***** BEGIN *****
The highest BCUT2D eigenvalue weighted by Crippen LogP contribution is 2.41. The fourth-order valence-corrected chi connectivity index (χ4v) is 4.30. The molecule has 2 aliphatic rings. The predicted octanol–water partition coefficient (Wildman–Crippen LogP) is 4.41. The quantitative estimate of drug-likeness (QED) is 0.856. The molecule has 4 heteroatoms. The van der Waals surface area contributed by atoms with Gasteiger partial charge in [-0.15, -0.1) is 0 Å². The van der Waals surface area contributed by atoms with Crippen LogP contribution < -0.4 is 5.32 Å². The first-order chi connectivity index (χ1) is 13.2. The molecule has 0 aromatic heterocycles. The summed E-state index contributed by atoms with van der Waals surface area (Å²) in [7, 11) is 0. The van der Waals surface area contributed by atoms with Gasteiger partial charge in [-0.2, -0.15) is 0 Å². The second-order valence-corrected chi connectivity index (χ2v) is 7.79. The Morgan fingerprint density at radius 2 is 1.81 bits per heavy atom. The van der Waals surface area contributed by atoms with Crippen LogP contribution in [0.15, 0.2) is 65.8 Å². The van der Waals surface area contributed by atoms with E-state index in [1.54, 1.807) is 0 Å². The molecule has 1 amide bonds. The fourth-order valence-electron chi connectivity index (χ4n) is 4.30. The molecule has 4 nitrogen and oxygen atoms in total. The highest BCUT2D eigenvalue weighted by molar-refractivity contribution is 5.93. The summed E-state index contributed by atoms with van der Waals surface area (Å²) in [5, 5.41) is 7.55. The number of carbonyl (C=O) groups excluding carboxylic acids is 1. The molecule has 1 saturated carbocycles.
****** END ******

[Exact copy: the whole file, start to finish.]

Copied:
The highest BCUT2D eigenvalue weighted by Crippen LogP contribution is 2.41. The fourth-order valence-corrected chi connectivity index (χ4v) is 4.30. The molecule has 2 aliphatic rings. The predicted octanol–water partition coefficient (Wildman–Crippen LogP) is 4.41. The quantitative estimate of drug-likeness (QED) is 0.856. The molecule has 4 heteroatoms. The van der Waals surface area contributed by atoms with Gasteiger partial charge in [-0.15, -0.1) is 0 Å². The van der Waals surface area contributed by atoms with Crippen LogP contribution < -0.4 is 5.32 Å². The first-order chi connectivity index (χ1) is 13.2. The molecule has 0 aromatic heterocycles. The summed E-state index contributed by atoms with van der Waals surface area (Å²) in [7, 11) is 0. The van der Waals surface area contributed by atoms with Gasteiger partial charge in [-0.2, -0.15) is 0 Å². The second-order valence-corrected chi connectivity index (χ2v) is 7.79. The Morgan fingerprint density at radius 2 is 1.81 bits per heavy atom. The van der Waals surface area contributed by atoms with Crippen LogP contribution in [0.15, 0.2) is 65.8 Å². The van der Waals surface area contributed by atoms with E-state index in [1.54, 1.807) is 0 Å². The molecule has 1 amide bonds. The fourth-order valence-electron chi connectivity index (χ4n) is 4.30. The molecule has 4 nitrogen and oxygen atoms in total. The highest BCUT2D eigenvalue weighted by molar-refractivity contribution is 5.93. The summed E-state index contributed by atoms with van der Waals surface area (Å²) in [5, 5.41) is 7.55. The number of carbonyl (C=O) groups excluding carboxylic acids is 1. The molecule has 1 saturated carbocycles.